One night, restless and lonely, she crept out of bed to peek out of the largest window she knew of in the Tower. Outside, the snow was falling softly and the moon was bright, and she wanted nothing more than to be out there, feeling the cold against her skin.
She heard a cough behind her, and jerked around in fright, expecting a templar. Instead, there was another apprentice, older than her. He had a ponytail, an earring and a wide grin. Nancora had been warned he was a troublemaker. She smiled back.
“Missing the snow?” he asked her, the first kind question she had been asked in weeks.
“The Alienage was only ever pretty when it snowed,” she informed him wistfully.
He looked over his shoulder, an exaggerated gesture that made her smile. He then beckoned to her with a broad grin. “Come this way.”
Intrigued, she followed him into one of the empty rooms used to practice the messy spells, only to find when she opened the door that it wasn’t empty at all.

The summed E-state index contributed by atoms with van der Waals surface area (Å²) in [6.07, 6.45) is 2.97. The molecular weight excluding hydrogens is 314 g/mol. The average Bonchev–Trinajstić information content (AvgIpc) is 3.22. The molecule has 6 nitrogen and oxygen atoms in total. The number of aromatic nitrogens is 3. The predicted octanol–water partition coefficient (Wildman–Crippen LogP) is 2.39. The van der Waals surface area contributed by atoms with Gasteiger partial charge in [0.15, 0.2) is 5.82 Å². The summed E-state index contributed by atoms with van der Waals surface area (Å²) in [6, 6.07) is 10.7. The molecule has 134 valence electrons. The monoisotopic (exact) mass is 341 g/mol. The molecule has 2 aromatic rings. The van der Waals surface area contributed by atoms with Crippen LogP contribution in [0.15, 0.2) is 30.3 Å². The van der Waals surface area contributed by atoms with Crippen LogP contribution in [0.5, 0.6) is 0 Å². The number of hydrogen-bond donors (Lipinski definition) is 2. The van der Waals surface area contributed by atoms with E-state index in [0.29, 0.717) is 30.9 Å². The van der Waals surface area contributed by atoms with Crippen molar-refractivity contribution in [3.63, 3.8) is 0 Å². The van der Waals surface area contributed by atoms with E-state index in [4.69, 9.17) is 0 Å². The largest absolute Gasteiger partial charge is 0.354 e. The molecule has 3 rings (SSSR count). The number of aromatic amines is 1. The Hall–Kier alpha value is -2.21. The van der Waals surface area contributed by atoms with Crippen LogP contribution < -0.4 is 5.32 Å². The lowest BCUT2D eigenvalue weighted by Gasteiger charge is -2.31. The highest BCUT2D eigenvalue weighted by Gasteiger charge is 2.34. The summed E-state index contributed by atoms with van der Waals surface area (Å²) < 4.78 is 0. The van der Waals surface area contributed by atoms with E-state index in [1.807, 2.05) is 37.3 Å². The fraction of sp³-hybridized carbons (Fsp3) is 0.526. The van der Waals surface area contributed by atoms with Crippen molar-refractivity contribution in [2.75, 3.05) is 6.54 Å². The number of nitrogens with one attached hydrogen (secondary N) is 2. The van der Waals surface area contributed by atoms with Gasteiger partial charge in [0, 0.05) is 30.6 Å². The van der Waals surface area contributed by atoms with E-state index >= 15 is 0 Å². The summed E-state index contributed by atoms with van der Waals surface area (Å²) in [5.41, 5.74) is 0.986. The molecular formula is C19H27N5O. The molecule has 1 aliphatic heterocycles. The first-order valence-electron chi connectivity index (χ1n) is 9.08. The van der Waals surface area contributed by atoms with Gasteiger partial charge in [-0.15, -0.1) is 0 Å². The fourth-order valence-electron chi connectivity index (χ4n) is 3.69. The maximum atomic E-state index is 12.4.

Half a dozen students stood in a loose circle, filling the room with snow, sprinkling it from their hands as easily as if they were shaking off dust. She smiled at the boy who had brought her, and he smirked smugly back.
“I’m Anders, by the way,” he told her. “Have fun.”
“Nancora,” she replied, watching how the other mages made the snow, surprised at how easy it suddenly seemed. She ran to join them and opened her palms, adding to the drifts piling up in the corners of the room.
Another boy - Niall, she thought his name was, she’d overheard him having very serious conversations in the library on occasion - was the first to start the inevitable snowball fight, throwing a handful of snow he had just created into the face of a girl who instantly stopped whispering that the shouldn’t be there and retaliated.